thing newly com­posed for the oc­ca­sion, or an elec­tric gui­tar shar­ing a stage with a harp­si­chord. And while one of the func­tions of World New Mu­sic Days is to show­case works from the ISCM’S 50-plus mem­ber na­tions, Pay and his as­so­ci­ates have taken pains to cel­e­brate sev­eral dif­fer­ent streams of par­tic­u­larly Cana­dian cre­ativ­ity. Fea­tured will be three sym­phony or­ches­tras, from Van­cou­ver, Vic­to­ria, and Ot­tawa’s Na­tional Arts Cen­tre. (See page 14 for a fea­ture on the Na­tional Arts Cen­tre Orches­tra’s Life Re­flected con­cert pro­gram.) The province of Que­bec’s im­pres­sive and com­par­a­tively well-funded arts scene will be rep­re­sented by, among oth­ers, Mon­treal’s im­mac­u­late En­sem­ble Con­tem­po­rain de Mon­tréal and Qu­atuor Bozzini, a string quar­tet with a par­tic­u­larly am­bi­tious com­mis­sion­ing pro­gram that has re­sulted in work for com­posers from coast to coast. Closer to home, there will be con­certs by Van­cou­ver cham­ber en­sem­bles Stand­ing Wave, Turn­ing Point, and Drift wood Per­cus­sion; by the NOW Orches­tra

En­sem­ble, the flag­ship group of an im­pro­vis­ing mu­si­cians’ col­lec­tive that cel­e­brates its 40th an­niver­sary this year; and by Red Cham­ber, a se­ri­ously un­der­rec­og­nized quar­tet spe­cial­iz­ing in new mu­sic for Chi­nese in­stru­ments.

GET­TING THE WORD OUT about Van­cou­ver’s flour­ish­ing con­tem­po­rary-mu­sic scene is one of Pay’s aims. So is learn­ing about all the other amaz­ing mu­sic out there; he cites ris­ing star Ste­fan Prins, a Bel­gian com­poser, as an artist he was in­tro­duced to by sit­ting on an ISCM jury. And he looks for­ward to learn­ing what the next few days will give him in terms of re­newed en­ergy and ex­panded pos­si­bil­i­ties.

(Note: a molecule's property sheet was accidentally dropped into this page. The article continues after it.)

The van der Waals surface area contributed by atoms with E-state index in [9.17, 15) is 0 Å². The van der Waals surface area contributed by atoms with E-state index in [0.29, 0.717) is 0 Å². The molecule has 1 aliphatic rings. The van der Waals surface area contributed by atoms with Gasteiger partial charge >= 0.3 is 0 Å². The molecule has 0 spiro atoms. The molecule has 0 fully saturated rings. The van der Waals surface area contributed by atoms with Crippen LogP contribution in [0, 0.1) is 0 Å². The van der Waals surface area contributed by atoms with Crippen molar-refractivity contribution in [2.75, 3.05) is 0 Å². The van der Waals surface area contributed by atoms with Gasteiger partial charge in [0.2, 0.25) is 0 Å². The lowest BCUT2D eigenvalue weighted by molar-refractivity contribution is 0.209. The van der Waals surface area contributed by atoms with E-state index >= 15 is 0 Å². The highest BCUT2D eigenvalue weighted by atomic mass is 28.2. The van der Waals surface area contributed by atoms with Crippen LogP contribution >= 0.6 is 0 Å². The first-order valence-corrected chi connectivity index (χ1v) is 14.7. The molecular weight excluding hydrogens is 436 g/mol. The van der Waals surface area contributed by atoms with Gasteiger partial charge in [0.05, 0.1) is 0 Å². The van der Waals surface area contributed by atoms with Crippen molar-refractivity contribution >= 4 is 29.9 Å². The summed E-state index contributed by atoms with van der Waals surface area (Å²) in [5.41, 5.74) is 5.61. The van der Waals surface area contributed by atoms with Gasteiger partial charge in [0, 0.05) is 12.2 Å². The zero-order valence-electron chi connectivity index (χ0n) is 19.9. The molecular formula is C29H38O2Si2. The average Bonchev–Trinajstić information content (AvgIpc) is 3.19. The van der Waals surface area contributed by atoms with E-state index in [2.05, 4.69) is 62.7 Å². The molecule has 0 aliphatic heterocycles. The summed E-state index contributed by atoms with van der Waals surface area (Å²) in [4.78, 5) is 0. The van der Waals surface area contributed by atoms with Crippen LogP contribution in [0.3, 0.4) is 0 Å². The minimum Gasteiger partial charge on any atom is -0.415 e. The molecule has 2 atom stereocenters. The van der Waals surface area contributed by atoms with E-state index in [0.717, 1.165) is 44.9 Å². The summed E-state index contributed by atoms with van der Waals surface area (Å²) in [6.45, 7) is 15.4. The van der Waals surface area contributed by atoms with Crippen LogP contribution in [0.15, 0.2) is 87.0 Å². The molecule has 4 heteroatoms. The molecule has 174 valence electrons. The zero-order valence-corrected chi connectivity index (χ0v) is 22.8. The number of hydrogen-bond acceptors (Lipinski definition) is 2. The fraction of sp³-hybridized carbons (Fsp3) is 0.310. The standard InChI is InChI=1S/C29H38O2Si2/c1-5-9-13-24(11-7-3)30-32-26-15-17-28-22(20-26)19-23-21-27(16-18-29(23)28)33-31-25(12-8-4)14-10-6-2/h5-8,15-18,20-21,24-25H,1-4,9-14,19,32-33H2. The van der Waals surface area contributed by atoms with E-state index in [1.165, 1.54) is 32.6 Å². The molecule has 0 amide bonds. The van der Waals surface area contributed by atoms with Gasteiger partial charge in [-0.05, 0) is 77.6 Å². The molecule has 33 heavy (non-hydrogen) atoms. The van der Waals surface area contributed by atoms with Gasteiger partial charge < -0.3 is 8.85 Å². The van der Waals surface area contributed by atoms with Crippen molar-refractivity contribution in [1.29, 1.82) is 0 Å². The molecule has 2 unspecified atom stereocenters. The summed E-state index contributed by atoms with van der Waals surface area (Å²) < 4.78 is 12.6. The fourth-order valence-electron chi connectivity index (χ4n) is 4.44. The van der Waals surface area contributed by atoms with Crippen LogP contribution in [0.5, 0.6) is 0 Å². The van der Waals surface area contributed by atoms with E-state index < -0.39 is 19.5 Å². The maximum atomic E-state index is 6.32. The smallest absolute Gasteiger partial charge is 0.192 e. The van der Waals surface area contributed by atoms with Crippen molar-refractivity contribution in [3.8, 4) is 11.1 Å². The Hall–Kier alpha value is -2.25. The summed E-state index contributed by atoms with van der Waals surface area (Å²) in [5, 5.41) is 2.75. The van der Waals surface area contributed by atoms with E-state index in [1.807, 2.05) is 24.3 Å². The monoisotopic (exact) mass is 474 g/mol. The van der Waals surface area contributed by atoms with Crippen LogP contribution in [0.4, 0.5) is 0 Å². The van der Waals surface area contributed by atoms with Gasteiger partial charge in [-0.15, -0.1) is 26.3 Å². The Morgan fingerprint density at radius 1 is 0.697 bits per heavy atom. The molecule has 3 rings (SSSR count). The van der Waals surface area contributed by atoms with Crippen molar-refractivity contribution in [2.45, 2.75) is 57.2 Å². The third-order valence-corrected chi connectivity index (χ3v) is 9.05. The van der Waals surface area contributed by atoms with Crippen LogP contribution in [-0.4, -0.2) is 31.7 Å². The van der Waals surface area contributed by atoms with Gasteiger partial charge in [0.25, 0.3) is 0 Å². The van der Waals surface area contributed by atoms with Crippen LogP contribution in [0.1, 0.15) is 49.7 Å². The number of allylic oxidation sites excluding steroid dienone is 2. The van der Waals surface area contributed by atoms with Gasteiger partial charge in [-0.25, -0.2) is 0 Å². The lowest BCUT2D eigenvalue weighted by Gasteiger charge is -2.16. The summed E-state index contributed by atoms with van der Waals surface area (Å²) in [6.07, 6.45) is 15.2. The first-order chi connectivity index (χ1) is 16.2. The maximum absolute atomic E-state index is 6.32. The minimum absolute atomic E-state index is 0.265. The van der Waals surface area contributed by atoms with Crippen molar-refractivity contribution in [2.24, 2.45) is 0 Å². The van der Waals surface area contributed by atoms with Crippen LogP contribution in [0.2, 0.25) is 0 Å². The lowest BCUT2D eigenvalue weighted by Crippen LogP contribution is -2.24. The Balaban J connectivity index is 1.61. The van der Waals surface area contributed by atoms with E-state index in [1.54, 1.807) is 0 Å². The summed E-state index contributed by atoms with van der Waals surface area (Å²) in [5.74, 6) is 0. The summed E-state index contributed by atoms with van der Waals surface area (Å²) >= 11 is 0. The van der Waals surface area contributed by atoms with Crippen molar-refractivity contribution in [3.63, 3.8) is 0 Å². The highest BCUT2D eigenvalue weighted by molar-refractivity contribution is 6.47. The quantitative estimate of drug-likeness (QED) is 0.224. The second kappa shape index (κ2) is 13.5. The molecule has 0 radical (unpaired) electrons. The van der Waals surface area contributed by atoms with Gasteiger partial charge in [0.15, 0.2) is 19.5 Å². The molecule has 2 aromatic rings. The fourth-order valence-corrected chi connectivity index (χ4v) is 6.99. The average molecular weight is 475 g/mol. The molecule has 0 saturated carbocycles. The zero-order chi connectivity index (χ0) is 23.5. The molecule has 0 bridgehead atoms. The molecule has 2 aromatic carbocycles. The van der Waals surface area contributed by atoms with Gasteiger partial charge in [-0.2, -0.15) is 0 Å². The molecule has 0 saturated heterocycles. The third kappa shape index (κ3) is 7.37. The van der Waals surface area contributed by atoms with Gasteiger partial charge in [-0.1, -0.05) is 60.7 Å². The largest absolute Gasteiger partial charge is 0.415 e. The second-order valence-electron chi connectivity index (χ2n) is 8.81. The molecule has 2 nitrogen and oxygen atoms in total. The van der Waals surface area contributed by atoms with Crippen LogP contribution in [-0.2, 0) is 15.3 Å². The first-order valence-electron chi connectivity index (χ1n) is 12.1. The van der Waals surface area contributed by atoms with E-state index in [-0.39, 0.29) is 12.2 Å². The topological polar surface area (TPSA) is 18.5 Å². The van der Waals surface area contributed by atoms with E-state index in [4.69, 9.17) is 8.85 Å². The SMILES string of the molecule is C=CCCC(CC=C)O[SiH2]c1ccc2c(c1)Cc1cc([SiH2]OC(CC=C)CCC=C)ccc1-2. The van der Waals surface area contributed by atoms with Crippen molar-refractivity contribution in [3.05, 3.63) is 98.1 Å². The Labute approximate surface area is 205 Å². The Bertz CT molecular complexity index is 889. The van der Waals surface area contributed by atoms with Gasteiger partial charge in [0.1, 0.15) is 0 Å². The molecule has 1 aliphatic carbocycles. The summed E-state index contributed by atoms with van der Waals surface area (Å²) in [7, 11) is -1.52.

“There will be a num­ber of lega­cies,” Pay says. “At Mu­sic on Main, we’ve worked for the last four years to leave us in a trans­formed po­si­tion, where

we can have more in­ter­na­tional re­la­tion­ships and do more in­ter­na­tional co­p­re­sen­ta­tions—and where we can have enough staff to do the 30-odd con­certs we do each year.

“The more im­por­tant le­gacy for the Cana­dian League of Com­posers and the mu­si­cians is es­tab­lish­ing these in­ter­na­tional re­la­tion­ships for peo­ple who are from Van­cou­ver who don’t nec­es­sar­ily have the chance to show­case around the world…and then also an­other le­gacy is that there are more col­lab­o­ra­tions. This fes­ti­val could never hap­pen with­out our con­cert part­ners: the Van­cou­ver Sym­phony, the Pow­ell Street Fes­ti­val, the NOW So­ci­ety… All these peo­ple are part­ner­ing with us, and that level of col­lab­o­ra­tion, with that many dif­fer­ent Van­cou­ver mu­si­cians and en­sem­bles in one fes­ti­val, I don’t think has ever hap­pened be­fore.”

ISCM World New Mu­sic Days 2017 is at var­i­ous venues from Thurs­day to Wed­nes­day (Novem­ber 2 to 8).

Mu­sic on Main’s David Pay is one of the key peo­ple bring­ing the world’s largest new-mu­sic fes­ti­val to Van­cou­ver. Be­low left, lo­cal stand­outs Red Cham­ber.